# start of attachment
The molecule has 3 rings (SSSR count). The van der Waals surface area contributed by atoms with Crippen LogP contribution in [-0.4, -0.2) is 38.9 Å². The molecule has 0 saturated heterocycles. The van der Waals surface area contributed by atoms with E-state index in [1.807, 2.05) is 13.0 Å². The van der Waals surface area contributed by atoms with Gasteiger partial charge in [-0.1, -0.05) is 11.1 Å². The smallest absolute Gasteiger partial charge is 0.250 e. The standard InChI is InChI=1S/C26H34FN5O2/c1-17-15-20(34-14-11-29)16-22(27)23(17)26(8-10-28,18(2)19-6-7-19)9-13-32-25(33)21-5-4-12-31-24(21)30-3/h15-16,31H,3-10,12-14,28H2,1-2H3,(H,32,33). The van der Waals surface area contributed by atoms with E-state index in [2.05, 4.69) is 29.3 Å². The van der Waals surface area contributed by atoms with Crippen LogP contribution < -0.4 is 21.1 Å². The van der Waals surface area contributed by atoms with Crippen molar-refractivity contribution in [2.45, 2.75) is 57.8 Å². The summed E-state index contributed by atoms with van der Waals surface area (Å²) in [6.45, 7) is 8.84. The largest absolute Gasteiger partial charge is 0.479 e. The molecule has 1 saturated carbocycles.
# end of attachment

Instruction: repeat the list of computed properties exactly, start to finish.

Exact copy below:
The molecule has 3 rings (SSSR count). The van der Waals surface area contributed by atoms with Crippen LogP contribution in [-0.4, -0.2) is 38.9 Å². The molecule has 0 saturated heterocycles. The van der Waals surface area contributed by atoms with E-state index in [1.807, 2.05) is 13.0 Å². The van der Waals surface area contributed by atoms with Gasteiger partial charge in [-0.1, -0.05) is 11.1 Å². The smallest absolute Gasteiger partial charge is 0.250 e. The standard InChI is InChI=1S/C26H34FN5O2/c1-17-15-20(34-14-11-29)16-22(27)23(17)26(8-10-28,18(2)19-6-7-19)9-13-32-25(33)21-5-4-12-31-24(21)30-3/h15-16,31H,3-10,12-14,28H2,1-2H3,(H,32,33). The van der Waals surface area contributed by atoms with E-state index in [2.05, 4.69) is 29.3 Å². The van der Waals surface area contributed by atoms with Crippen LogP contribution < -0.4 is 21.1 Å². The van der Waals surface area contributed by atoms with Crippen molar-refractivity contribution in [2.45, 2.75) is 57.8 Å². The summed E-state index contributed by atoms with van der Waals surface area (Å²) in [6.45, 7) is 8.84. The largest absolute Gasteiger partial charge is 0.479 e. The molecule has 1 saturated carbocycles.